Archaeologists have discovered a symbolic toilet from the eighth century B.C. in Jerusalem that could be a clue to religious reforms in the Kingdom of Judah. Religious reforms, in this case, is a euphemism for quite literally defecating on the holy places one wishes to drive out of business.
The stone toilet sits in Tel Lachish, a sprawling Iron Age city and the Kingdom of Judah's most important one after the capitol, Jerusalem. It was found in what the archaeologists believe to be a gate-shrine within Israel's largest ancient city gate. The ruler at that time, King Hezekiah, enacted campaigns of religious worship and reform that made their way into the Hebrew Bible on multiple occasions.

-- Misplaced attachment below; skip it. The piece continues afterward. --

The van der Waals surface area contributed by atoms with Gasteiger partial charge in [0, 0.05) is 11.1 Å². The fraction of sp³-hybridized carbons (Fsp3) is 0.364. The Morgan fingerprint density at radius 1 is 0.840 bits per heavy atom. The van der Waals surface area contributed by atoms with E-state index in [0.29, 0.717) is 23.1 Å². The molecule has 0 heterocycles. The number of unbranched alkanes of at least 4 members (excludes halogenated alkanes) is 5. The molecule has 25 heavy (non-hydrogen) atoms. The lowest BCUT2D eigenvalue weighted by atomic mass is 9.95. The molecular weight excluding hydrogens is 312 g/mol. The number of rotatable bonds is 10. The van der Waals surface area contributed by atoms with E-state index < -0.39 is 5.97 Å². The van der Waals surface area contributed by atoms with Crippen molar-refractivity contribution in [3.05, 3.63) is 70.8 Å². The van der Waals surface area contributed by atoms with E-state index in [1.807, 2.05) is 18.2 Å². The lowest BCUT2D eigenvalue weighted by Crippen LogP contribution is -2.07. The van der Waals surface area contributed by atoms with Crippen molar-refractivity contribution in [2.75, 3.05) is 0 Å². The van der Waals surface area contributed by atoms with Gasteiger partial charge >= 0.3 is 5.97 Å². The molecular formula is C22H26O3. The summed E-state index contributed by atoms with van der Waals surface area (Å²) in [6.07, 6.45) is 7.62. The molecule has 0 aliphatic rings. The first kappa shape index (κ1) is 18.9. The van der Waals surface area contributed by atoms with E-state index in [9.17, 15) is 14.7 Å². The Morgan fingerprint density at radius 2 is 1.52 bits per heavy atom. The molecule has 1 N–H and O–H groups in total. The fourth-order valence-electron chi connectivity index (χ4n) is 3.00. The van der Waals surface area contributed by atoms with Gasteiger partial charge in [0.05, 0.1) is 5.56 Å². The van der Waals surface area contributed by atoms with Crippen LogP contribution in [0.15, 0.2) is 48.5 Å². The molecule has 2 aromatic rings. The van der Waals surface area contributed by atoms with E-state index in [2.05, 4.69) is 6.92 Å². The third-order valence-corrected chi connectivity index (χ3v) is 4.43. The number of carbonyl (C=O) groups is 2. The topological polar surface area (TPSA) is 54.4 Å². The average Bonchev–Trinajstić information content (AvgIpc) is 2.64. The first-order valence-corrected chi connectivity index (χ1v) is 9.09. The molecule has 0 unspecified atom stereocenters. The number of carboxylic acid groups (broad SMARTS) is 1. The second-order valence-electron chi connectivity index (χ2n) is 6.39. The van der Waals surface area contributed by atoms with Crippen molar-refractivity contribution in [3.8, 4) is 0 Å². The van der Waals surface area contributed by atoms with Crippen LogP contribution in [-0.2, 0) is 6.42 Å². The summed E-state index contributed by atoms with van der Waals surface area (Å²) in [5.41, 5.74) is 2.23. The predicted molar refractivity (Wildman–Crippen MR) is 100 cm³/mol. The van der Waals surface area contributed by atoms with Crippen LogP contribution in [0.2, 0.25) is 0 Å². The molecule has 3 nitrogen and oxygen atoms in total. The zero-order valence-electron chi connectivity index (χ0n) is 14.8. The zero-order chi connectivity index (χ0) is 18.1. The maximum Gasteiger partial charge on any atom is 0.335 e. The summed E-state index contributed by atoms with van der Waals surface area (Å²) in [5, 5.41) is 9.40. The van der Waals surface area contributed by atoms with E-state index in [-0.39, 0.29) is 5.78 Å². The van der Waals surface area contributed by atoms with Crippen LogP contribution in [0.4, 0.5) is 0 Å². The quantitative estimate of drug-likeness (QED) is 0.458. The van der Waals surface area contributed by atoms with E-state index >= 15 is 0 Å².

In one corner of the shrine sits a stone seat with a hole in the center. The archaeologists believe that not only is it definitely a toilet, it’s a toilet that was installed for the express purpose of literally desecrating the shrine. Hezekiah, it seems, was just following instructions against idol worship in the scriptures:
“Then they demolished the pillar of Baal, and destroyed the temple of Baal, and made it a latrine to this day” (2 Kings 10:27).
Sa’ar Ganor and Igor Kreimerman, the archaeologists who conducted the excavations on behalf of the Israel Antiquities Authority (IAA), described their work in the article “Going to the Bathroom at Lachish” in the November/December 2017 issue of Biblical Archaeology Review.
“The cult worship was eradicated, here’s the evidence, smashing the altar horns. But not only was it annulled, in Lachish they put in a throne, the same stone you see here,” Ganor told Times of Israel while pointing to the stone toilet.